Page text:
At CoP27, 41 grassroots women’s organizations launch new Global South Alliance for Indigenous and local women and girls.
On November 11 at CoP27, 41 grassroots women’s organizations from Asia, Africa, and Latin America launched a new advocacy network called the Women in Global South Alliance for Tenure and Climate.
The Alliance consists of women’s organizations, groups, and associations in the Global South working to scale-up direct climate finance for Indigenous, Afro-descendant, and local community women and girls. Its mission is to advocate for equitable changes to current donor and governmental climate finance architecture and the global funding space to secure direct, flexible, and long-term funding for women and girls’ priorities, movements, and tenure rights agendas.
“Indigenous, Afro-descendant, and local community women and girls should be leaders of climate action, not victims of climate policies,” said Archana Soreng, youth climate activist from the Kharia Tribe in India and member of the UN Secretary General’s Youth Advisory Group on Climate Change.
The historic US$1.7 billion Pledge made at the UNFCCC CoP26 in Glasgow last year by governments and donors in support of Indigenous Peoples and local communities’ collective and territorial rights was a step in the right direction. However, if this pledge intends to repair the historical gap in direct funding awarded to Indigenous Peoples and local communities, it must also address the rights of the women and girls within these communities whose direct access to funding has been severely limited.
Governments across the world similarly committed billions of dollars last year for gender equality and climate change. Canada committed US$3.9 billion (CA$5.3 billion) in climate investments over the next five years to fund projects by civil society, Indigenous and other organizations for climate change adaptation in the global South. The UK is working on setting out how their US$193 million commitment (£165 million) will address the dual challenge of gender equality and climate change. In the US, at least US$14 million has been dedicated for gender-responsive climate programming.
But research looking at funding commitments and outcomes over the last decade paints a grim picture. In 2018, the Intergovernmental Economic Organisation (OECD) found that nearly US$10 billion was earmarked for civil society organizations fighting gender justice. Yet just 8% of these funds reached organizations working in developing countries and only a fraction of this reportedly went to grassroots women’s rights organizations directly.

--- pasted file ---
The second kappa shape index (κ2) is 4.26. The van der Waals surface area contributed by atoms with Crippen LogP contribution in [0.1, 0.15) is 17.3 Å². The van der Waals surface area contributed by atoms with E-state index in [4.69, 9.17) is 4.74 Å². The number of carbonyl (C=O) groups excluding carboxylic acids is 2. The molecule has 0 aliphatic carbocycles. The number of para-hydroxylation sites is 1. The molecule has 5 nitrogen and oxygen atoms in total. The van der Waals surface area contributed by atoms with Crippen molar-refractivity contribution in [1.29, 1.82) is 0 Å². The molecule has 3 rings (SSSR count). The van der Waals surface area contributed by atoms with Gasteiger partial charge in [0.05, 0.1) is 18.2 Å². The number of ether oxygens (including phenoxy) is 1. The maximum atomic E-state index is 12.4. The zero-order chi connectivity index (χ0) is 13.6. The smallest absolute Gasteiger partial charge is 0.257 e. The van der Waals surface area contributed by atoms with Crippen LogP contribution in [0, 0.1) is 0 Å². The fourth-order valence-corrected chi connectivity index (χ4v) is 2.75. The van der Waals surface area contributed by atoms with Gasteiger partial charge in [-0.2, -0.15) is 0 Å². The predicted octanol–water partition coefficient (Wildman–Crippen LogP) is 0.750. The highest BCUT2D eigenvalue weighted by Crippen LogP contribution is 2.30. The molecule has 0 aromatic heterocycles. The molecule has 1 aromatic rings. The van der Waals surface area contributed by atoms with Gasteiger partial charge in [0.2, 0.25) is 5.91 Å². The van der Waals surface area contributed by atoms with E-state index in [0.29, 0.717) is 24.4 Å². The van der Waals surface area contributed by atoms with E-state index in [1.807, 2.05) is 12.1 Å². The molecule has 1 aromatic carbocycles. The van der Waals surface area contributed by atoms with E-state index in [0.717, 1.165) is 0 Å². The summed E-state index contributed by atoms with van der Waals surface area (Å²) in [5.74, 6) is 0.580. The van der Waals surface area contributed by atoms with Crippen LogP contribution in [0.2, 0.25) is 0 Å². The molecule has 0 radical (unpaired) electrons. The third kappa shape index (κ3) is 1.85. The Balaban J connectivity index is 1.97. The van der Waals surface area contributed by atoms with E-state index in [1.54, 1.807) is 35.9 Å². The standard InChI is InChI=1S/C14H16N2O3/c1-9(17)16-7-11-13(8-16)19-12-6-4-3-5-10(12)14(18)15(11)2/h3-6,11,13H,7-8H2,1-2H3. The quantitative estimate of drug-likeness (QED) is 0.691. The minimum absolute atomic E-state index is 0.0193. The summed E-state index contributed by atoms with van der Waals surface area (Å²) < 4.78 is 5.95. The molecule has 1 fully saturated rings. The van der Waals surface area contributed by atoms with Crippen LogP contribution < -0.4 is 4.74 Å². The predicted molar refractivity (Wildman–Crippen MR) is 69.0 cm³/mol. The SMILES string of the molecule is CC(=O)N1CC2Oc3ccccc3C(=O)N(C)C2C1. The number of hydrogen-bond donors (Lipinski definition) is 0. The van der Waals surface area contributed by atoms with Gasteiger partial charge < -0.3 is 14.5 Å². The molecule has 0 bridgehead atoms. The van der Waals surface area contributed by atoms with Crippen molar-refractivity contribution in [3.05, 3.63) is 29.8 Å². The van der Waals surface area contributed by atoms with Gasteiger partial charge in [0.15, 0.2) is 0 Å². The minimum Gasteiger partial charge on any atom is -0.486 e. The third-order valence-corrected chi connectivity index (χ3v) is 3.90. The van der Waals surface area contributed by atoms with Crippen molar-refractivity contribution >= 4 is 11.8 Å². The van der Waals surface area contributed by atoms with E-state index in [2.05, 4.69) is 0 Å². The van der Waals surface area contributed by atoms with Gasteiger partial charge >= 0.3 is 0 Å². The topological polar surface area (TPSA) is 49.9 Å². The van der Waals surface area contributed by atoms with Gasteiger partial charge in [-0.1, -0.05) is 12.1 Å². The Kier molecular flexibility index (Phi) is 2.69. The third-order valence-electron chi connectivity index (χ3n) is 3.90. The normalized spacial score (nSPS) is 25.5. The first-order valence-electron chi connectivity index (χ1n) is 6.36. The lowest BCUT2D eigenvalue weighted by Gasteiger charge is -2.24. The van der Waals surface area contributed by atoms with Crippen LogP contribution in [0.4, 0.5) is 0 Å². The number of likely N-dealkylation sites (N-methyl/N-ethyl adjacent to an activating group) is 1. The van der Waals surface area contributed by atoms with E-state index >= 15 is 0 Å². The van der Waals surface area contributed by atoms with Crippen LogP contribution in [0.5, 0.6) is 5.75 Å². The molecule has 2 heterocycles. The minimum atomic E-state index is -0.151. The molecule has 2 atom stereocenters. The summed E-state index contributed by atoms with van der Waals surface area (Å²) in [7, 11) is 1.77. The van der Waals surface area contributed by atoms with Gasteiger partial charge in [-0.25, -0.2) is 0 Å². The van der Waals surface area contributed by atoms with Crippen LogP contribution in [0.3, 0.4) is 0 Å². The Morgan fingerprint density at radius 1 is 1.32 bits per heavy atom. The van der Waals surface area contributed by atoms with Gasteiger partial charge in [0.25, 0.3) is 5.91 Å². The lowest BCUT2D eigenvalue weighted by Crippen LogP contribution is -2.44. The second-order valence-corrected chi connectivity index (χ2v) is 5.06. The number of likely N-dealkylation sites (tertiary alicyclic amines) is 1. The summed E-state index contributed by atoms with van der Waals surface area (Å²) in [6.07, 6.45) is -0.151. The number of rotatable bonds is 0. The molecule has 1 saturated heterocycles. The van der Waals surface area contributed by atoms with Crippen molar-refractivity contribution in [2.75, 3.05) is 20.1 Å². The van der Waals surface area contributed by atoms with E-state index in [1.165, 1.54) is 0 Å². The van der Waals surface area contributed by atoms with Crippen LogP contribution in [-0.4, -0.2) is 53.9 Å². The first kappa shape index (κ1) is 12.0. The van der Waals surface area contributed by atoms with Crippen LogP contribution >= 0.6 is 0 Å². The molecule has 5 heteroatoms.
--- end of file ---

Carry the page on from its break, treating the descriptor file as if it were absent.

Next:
In fact, Indigenous women’s organizations received only 0.7% of all recorded human rights funding between 2010–2013, despite using, managing, and conserving community territories that comprise over 50% of the world’s land.
“Even where funding is reaching Indigenous, Afro-descendant, and local women’s organizations, it tends to be inadequate and short-term,” said Omaira Bolaños, Director of the Latin America and Gender Justice Programs at Rights and Resources Initiative.
New research by the Rights and Resources Initiative (RRI) and Rainforest Foundation Norway identified a similar pattern where just 32% of Indigenous and local community tenure and forest management funding included a gender-related keyword, despite the essential role women and girls play in forest management and their notable exclusion from many governance structures and decision-making spaces.
“The Alliance aims to leverage the recommendations in Our Call to Action to engage in dialogue with and influence donors and governments to ensure their committed funds reach communities on the ground, and especially the women and girls who are often doing the heaviest lifting when it comes to climate action,” said Sara Omi, an Embera leader from Panama and President of the Coordinator of Territorial Women Leaders of Mesoamerica.
“Climate finance must not render invisible the invaluable roles that Indigenous, Afro-descendant, and local community women and girls play for climate action, preserving traditional knowledge and livelihoods, restoring ecosystems, and supporting human and tenure rights movements,” said Cécile Ndjebet, founder of The African Women’s Network for Community Forest Management (REFACOF) in Cameroon and winner of the 2022 Wangari Maathai Champions of Forests Award.
A Mesoamerican Fund for Indigenous and local women
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This final webinar of the Land Dialogues 2022 series, will take place after the UN Climate Change Conference COP 27 (6 – 18 November, Sharm El-Sheik). With a historic 1.7 billion dollar pledge having been made at last year’s COP26 by the Forest Tenure Funders Group to advance Indigenous Peoples’ and Local Communities’ tenure rights and their forest guardianship, it is important that we discuss challenges and opportunities in the context of these important advancements. The “Post COP27: Reflecting on Donor Promises to Forest Guardians” webinar will serve as a platform to reflect on progress made, what is falling short and if the 1.7 billion dollar pledge made during COP26 was reflected during COP27.